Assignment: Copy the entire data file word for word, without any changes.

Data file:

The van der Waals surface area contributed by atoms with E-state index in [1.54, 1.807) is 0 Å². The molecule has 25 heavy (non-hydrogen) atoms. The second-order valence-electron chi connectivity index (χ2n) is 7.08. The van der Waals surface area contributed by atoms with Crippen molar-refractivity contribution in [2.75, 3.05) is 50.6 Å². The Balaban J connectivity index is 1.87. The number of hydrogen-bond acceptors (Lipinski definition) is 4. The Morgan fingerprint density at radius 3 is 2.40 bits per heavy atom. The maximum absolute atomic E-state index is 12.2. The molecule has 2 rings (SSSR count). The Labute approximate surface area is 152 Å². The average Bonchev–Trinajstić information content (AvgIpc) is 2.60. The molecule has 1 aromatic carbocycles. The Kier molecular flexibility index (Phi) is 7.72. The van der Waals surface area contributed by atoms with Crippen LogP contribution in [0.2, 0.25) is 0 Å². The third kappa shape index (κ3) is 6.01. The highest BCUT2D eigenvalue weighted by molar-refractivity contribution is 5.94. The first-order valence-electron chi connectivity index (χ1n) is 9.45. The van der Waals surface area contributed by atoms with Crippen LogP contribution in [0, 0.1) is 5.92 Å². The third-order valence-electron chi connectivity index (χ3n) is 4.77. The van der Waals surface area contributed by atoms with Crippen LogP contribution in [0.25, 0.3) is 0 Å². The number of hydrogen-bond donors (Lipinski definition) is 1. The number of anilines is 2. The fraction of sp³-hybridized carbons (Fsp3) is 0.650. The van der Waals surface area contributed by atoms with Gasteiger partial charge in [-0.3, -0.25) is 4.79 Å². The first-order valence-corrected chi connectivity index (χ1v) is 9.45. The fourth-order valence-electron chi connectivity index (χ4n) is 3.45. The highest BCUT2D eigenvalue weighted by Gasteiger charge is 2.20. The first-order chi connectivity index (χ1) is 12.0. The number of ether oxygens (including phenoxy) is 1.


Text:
The van der Waals surface area contributed by atoms with E-state index in [1.54, 1.807) is 0 Å². The molecule has 25 heavy (non-hydrogen) atoms. The second-order valence-electron chi connectivity index (χ2n) is 7.08. The van der Waals surface area contributed by atoms with Crippen molar-refractivity contribution in [2.75, 3.05) is 50.6 Å². The Balaban J connectivity index is 1.87. The number of hydrogen-bond acceptors (Lipinski definition) is 4. The Morgan fingerprint density at radius 3 is 2.40 bits per heavy atom. The maximum absolute atomic E-state index is 12.2. The molecule has 2 rings (SSSR count). The Labute approximate surface area is 152 Å². The average Bonchev–Trinajstić information content (AvgIpc) is 2.60. The molecule has 1 aromatic carbocycles. The Kier molecular flexibility index (Phi) is 7.72. The van der Waals surface area contributed by atoms with Crippen LogP contribution in [0.2, 0.25) is 0 Å². The third kappa shape index (κ3) is 6.01. The highest BCUT2D eigenvalue weighted by molar-refractivity contribution is 5.94. The first-order valence-electron chi connectivity index (χ1n) is 9.45. The van der Waals surface area contributed by atoms with Crippen LogP contribution in [0, 0.1) is 5.92 Å². The third-order valence-electron chi connectivity index (χ3n) is 4.77. The van der Waals surface area contributed by atoms with Crippen LogP contribution in [0.25, 0.3) is 0 Å². The number of hydrogen-bond donors (Lipinski definition) is 1. The number of anilines is 2. The fraction of sp³-hybridized carbons (Fsp3) is 0.650. The van der Waals surface area contributed by atoms with Gasteiger partial charge in [-0.3, -0.25) is 4.79 Å². The first-order valence-corrected chi connectivity index (χ1v) is 9.45. The fourth-order valence-electron chi connectivity index (χ4n) is 3.45. The highest BCUT2D eigenvalue weighted by Gasteiger charge is 2.20. The first-order chi connectivity index (χ1) is 12.0. The number of ether oxygens (including phenoxy) is 1.